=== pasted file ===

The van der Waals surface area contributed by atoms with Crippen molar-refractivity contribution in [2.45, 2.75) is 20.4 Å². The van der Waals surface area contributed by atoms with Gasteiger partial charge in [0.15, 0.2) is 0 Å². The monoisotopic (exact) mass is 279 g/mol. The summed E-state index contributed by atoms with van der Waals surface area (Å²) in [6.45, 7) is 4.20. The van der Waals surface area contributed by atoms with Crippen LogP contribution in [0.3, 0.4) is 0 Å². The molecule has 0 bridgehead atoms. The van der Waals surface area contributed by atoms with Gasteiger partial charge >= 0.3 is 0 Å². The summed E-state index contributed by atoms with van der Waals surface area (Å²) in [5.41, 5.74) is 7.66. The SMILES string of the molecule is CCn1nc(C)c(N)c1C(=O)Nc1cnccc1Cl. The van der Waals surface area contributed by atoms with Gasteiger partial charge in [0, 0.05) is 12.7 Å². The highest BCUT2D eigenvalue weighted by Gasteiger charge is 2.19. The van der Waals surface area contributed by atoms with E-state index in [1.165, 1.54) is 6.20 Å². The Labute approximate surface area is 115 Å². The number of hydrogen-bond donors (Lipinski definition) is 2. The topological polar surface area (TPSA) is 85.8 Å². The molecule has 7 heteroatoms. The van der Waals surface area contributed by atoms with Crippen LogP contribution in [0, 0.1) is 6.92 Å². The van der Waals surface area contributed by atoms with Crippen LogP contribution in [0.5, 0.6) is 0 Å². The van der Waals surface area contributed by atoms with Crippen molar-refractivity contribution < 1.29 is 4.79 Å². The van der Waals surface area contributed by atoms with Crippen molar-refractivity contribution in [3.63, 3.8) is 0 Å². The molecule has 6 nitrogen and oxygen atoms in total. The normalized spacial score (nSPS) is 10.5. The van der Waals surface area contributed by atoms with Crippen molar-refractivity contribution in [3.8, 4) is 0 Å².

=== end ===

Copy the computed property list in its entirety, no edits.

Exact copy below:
The van der Waals surface area contributed by atoms with Crippen molar-refractivity contribution in [2.45, 2.75) is 20.4 Å². The van der Waals surface area contributed by atoms with Gasteiger partial charge in [0.15, 0.2) is 0 Å². The monoisotopic (exact) mass is 279 g/mol. The summed E-state index contributed by atoms with van der Waals surface area (Å²) in [6.45, 7) is 4.20. The van der Waals surface area contributed by atoms with Crippen LogP contribution in [0.3, 0.4) is 0 Å². The molecule has 0 bridgehead atoms. The van der Waals surface area contributed by atoms with Gasteiger partial charge >= 0.3 is 0 Å². The summed E-state index contributed by atoms with van der Waals surface area (Å²) in [5.41, 5.74) is 7.66. The SMILES string of the molecule is CCn1nc(C)c(N)c1C(=O)Nc1cnccc1Cl. The van der Waals surface area contributed by atoms with Gasteiger partial charge in [0, 0.05) is 12.7 Å². The highest BCUT2D eigenvalue weighted by Gasteiger charge is 2.19. The van der Waals surface area contributed by atoms with E-state index in [1.165, 1.54) is 6.20 Å². The Labute approximate surface area is 115 Å². The number of hydrogen-bond donors (Lipinski definition) is 2. The topological polar surface area (TPSA) is 85.8 Å². The molecule has 7 heteroatoms. The van der Waals surface area contributed by atoms with Crippen LogP contribution in [0, 0.1) is 6.92 Å². The van der Waals surface area contributed by atoms with Crippen LogP contribution in [0.5, 0.6) is 0 Å². The van der Waals surface area contributed by atoms with Crippen molar-refractivity contribution < 1.29 is 4.79 Å². The van der Waals surface area contributed by atoms with Crippen molar-refractivity contribution in [3.63, 3.8) is 0 Å². The molecule has 6 nitrogen and oxygen atoms in total. The normalized spacial score (nSPS) is 10.5. The van der Waals surface area contributed by atoms with Crippen molar-refractivity contribution in [3.8, 4) is 0 Å².